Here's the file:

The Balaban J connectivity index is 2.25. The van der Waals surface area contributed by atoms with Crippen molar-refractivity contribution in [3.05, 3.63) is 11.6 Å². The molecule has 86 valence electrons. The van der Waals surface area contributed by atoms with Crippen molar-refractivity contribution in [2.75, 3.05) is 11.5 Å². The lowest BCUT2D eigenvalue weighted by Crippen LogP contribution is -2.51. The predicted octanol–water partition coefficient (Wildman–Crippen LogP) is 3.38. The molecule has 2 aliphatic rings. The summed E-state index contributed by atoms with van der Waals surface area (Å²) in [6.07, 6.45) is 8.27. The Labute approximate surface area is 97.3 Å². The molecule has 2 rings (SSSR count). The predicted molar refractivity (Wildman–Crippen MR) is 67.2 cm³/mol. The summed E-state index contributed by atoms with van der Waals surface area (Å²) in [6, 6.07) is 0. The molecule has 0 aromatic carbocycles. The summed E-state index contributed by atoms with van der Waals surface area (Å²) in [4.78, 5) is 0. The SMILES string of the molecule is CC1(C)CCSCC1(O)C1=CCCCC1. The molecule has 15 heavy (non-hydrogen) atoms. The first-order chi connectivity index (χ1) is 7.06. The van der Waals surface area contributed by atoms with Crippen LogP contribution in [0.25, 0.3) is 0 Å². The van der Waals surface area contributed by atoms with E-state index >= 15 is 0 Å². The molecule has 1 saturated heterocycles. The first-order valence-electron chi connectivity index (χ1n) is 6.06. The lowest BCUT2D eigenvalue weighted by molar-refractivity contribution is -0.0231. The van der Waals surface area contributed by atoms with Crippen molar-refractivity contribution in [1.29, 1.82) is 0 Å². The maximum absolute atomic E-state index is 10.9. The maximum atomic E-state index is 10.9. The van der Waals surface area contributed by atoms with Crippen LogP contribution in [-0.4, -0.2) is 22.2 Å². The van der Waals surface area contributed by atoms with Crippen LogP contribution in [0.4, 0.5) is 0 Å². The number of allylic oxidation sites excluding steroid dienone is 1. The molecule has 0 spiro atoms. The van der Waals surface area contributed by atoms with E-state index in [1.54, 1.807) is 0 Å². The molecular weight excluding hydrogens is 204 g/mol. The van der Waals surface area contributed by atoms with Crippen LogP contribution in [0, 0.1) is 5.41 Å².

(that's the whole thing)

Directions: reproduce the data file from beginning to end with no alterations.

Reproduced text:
The Balaban J connectivity index is 2.25. The van der Waals surface area contributed by atoms with Crippen molar-refractivity contribution in [3.05, 3.63) is 11.6 Å². The molecule has 86 valence electrons. The van der Waals surface area contributed by atoms with Crippen molar-refractivity contribution in [2.75, 3.05) is 11.5 Å². The lowest BCUT2D eigenvalue weighted by Crippen LogP contribution is -2.51. The predicted octanol–water partition coefficient (Wildman–Crippen LogP) is 3.38. The molecule has 2 aliphatic rings. The summed E-state index contributed by atoms with van der Waals surface area (Å²) in [6.07, 6.45) is 8.27. The Labute approximate surface area is 97.3 Å². The molecule has 2 rings (SSSR count). The predicted molar refractivity (Wildman–Crippen MR) is 67.2 cm³/mol. The summed E-state index contributed by atoms with van der Waals surface area (Å²) in [6, 6.07) is 0. The molecule has 0 aromatic carbocycles. The summed E-state index contributed by atoms with van der Waals surface area (Å²) in [4.78, 5) is 0. The SMILES string of the molecule is CC1(C)CCSCC1(O)C1=CCCCC1. The molecule has 15 heavy (non-hydrogen) atoms. The first-order chi connectivity index (χ1) is 7.06. The van der Waals surface area contributed by atoms with Crippen LogP contribution in [0.25, 0.3) is 0 Å². The van der Waals surface area contributed by atoms with E-state index >= 15 is 0 Å². The molecule has 1 saturated heterocycles. The first-order valence-electron chi connectivity index (χ1n) is 6.06. The lowest BCUT2D eigenvalue weighted by molar-refractivity contribution is -0.0231. The van der Waals surface area contributed by atoms with Crippen molar-refractivity contribution in [1.29, 1.82) is 0 Å². The maximum absolute atomic E-state index is 10.9. The maximum atomic E-state index is 10.9. The van der Waals surface area contributed by atoms with Crippen LogP contribution in [-0.4, -0.2) is 22.2 Å². The van der Waals surface area contributed by atoms with Crippen LogP contribution in [0.4, 0.5) is 0 Å². The number of allylic oxidation sites excluding steroid dienone is 1. The molecule has 0 spiro atoms. The van der Waals surface area contributed by atoms with E-state index in [1.54, 1.807) is 0 Å². The molecular weight excluding hydrogens is 204 g/mol. The van der Waals surface area contributed by atoms with Crippen LogP contribution in [0, 0.1) is 5.41 Å².